Geidt and Mokerjee, JJ.
1. One Gomai Nassya, who had an occupancy holding under the plaintiff, sublet the land comprised in the holding to the predecessors of the defendants. Subsequently the plaintiff purchased Gomai Nassya's holding, and thereupon brought the present suit to eject the defendants. The defendants pleaded that they had occupancy rights in the land, but that plea was overruled by both the Lower Courts. The Munsif hold that the defendants being tenants could not he ejected without notice. The Subordinate Judge, on appeal, has found that the defendants are mere trespassers, and has therefore decreed the plaintiff's suit. The ground of his decision was that on plaintiff's purchase of Gomai Nassya's holding, the occupancy right of the latter ceased to exist under the provisions of Section 22 of the Bengal Tenancy Act. Moreover, as the sub-lease by Gomai Nassya was not made under a registered instrument and was not shown to have been effected with the landlord's consent, it is not valid against the plaintiff, the landlord.
2. Now Section 22(1) of the Bengal Tenancy Act which lays down that in a case like the present, the occupancy right of a holding purchased by the landlord shall cease to exist, goes on to enact that 'nothing in this sub-section shall prejudicially affect the rights of any third person.' The Subordinate Judge is of opinion that an under-tenant is not included in the expression 'any third person.' It appears to us that there is neither reason nor authority for the interpretation, and that an under-tenant would have as against a landlord, who purchased the occupancy holding, any rights which he bad as against the occupancy rayat. It is true that the defendant's sub-lease is under Section 85(1) of the Bengal Tenancy Act not valid as against the plaintiff, the landlord; bat as Gomai Nasaya could not have ejected the defendants without a notice under Section 49(b) of that Act, it would follow that the defendants, before they are ejected, are entitled to a similar notice from the plaintiff before he can eject them.
3. The learned pleader for he respondents however has called our attention to the decision, of this Court in Peary Mohun Mookerjee v. Badul Chandra Bagdi (1900) I.L.R. 28 Calc. 205, where it was held that the expression 'the rights of any third person' can only mean such rights as are valid; and that as a sub-tenant, to whom a sub-lease had been granted without a registered instrument and without the landlord's consent, had no valid rights as against a landlord, who had purchased at an execution sale for arrears of rent the occupancy holding in which the sub-tenancy was situated. In that case the defendant resisted the suit for ejectment on the ground that the landlord after his purchase had not complied with the provisions of Section 167 of the Tenancy Act by serving a notice annulling the incumbrance of the sub-lease. The Court decided that a notice of that kind was not necessary to entitle the plaintiff to succeed in his suit for ejectment as the sub-lease was under Section 85(1) invalid as against him. The defendant in that case put forward a claim, which if it had succeeded would have entitled him to held the land in perpetuity, because the plaintiff had not within one year from his auction purchase served a notice of the kind required by Section 167. It would have been a strange result, if the sub-tenant could in this way establish as against the landlord a right which he could not have maintained against the occupancy rayat, and establish that right too in the face of Section 85(1) by which his sub-lease as invalid was against the landlord. The question whether the defendant was entitled to the same notice under Section 49(b) from the purchaser of the occupancy holding as he would have been entitled to from his lessor was not discussed in that cage and apparently no such plea was raised as the defendant claimed to hold in perpetuity. Here the appellant, now that he is found to have no occupancy right, disclaims any title to hold the land against the landlord's will, but insists that, until that will is communicated to him in the manner provided by law, he must be regarded as a tenant and not as a trespasser. We are of opinion that this claim is well founded, and that there is nothing in Section 22(1) of the Bengal Tenancy Act by which on the plaintiff's purchase, the defendants were converted ipso facto from tenants into trespassers.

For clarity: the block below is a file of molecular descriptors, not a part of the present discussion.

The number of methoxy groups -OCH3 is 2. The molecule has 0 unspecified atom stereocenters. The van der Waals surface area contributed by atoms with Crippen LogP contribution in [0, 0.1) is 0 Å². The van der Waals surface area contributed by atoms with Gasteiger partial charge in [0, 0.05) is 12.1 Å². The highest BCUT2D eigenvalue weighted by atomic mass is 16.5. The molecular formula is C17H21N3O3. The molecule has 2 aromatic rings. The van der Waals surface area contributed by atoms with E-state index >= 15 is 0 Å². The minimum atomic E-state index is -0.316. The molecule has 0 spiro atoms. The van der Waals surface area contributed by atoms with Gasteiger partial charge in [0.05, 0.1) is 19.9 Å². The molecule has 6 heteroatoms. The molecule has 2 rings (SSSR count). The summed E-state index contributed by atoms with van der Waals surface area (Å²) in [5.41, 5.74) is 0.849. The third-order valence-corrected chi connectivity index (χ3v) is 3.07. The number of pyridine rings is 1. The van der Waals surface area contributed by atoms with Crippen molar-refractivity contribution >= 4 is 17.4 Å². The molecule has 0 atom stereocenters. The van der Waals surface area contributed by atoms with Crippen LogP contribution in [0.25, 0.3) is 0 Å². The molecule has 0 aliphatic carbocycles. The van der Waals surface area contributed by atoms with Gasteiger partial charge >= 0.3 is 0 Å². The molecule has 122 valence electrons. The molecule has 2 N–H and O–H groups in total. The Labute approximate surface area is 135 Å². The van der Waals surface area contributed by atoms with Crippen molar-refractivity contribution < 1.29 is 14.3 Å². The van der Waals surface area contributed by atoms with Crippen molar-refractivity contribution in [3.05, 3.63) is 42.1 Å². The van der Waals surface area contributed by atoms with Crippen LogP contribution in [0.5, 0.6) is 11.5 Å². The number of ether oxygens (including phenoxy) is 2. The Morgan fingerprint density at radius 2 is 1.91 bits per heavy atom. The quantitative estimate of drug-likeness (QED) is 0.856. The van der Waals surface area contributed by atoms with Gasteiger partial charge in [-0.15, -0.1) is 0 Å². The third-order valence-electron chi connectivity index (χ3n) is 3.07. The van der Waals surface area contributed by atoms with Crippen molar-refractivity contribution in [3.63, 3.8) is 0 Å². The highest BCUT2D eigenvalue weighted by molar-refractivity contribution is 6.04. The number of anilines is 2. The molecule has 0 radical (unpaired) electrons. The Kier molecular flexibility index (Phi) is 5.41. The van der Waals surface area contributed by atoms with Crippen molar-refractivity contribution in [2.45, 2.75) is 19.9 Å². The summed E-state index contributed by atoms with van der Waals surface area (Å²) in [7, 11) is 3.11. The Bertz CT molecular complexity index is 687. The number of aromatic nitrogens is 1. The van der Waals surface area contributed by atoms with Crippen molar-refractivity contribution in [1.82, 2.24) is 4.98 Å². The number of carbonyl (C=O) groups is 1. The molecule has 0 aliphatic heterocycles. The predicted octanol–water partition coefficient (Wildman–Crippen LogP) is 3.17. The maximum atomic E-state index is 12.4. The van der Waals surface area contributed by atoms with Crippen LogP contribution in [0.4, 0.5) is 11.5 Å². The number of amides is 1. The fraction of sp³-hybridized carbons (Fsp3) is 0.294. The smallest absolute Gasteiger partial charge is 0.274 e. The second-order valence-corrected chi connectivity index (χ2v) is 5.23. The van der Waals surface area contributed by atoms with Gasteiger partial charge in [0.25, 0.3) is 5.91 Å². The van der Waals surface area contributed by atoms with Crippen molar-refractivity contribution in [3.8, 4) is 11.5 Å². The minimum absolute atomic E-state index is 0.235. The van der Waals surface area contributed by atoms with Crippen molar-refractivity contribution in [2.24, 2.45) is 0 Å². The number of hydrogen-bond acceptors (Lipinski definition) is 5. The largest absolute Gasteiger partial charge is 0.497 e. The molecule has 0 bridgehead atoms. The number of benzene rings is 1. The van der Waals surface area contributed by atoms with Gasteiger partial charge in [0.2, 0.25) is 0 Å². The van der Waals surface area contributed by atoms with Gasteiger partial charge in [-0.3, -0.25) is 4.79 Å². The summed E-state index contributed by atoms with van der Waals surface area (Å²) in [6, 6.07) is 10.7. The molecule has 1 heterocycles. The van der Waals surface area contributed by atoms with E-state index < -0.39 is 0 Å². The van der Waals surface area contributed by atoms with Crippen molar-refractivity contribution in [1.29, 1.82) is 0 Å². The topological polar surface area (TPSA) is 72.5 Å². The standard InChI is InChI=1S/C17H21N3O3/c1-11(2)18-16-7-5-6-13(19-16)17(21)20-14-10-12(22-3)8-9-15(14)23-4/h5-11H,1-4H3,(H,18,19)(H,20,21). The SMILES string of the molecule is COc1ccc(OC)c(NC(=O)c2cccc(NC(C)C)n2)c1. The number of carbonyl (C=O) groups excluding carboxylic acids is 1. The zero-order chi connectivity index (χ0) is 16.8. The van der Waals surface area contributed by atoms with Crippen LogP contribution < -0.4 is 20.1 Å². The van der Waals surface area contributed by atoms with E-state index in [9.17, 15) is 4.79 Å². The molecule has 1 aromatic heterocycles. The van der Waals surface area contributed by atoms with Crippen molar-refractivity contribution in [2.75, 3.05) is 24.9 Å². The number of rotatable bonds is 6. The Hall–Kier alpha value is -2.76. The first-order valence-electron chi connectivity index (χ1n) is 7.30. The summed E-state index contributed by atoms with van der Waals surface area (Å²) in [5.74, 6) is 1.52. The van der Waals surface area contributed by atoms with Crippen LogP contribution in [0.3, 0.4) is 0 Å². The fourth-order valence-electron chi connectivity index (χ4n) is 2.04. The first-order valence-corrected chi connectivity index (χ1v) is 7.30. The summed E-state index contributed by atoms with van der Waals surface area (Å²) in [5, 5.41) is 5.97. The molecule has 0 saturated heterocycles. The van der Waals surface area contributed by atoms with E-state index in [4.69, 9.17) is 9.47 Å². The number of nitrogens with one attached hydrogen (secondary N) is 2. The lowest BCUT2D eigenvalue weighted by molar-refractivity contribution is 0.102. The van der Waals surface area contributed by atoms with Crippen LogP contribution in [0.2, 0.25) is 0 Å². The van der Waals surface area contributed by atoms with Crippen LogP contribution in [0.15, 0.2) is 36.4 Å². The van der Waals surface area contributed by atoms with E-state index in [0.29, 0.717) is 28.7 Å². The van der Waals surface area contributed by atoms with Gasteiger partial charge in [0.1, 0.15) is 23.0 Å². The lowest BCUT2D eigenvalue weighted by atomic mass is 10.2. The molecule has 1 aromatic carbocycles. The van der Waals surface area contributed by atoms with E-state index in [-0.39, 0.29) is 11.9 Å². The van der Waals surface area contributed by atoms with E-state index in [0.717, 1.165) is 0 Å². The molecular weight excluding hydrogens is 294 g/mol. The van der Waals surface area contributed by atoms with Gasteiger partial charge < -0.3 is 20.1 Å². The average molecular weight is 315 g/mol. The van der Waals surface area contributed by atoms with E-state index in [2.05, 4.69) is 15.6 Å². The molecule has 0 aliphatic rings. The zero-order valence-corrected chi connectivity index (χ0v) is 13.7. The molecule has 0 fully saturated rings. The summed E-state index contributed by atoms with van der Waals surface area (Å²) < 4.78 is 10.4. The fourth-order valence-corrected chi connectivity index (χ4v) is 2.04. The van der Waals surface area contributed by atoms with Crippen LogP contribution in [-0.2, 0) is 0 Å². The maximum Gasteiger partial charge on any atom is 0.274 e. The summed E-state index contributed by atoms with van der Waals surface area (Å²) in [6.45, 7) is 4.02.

4. We accordingly hold that they cannot be ejected without the notice prescribed by Section 49(b), and we therefore reverse the judgment of the Subordinate Judge, and restore that of the Munsif, dismissing the suit. The defendants are entitled to the costs in all the Courts.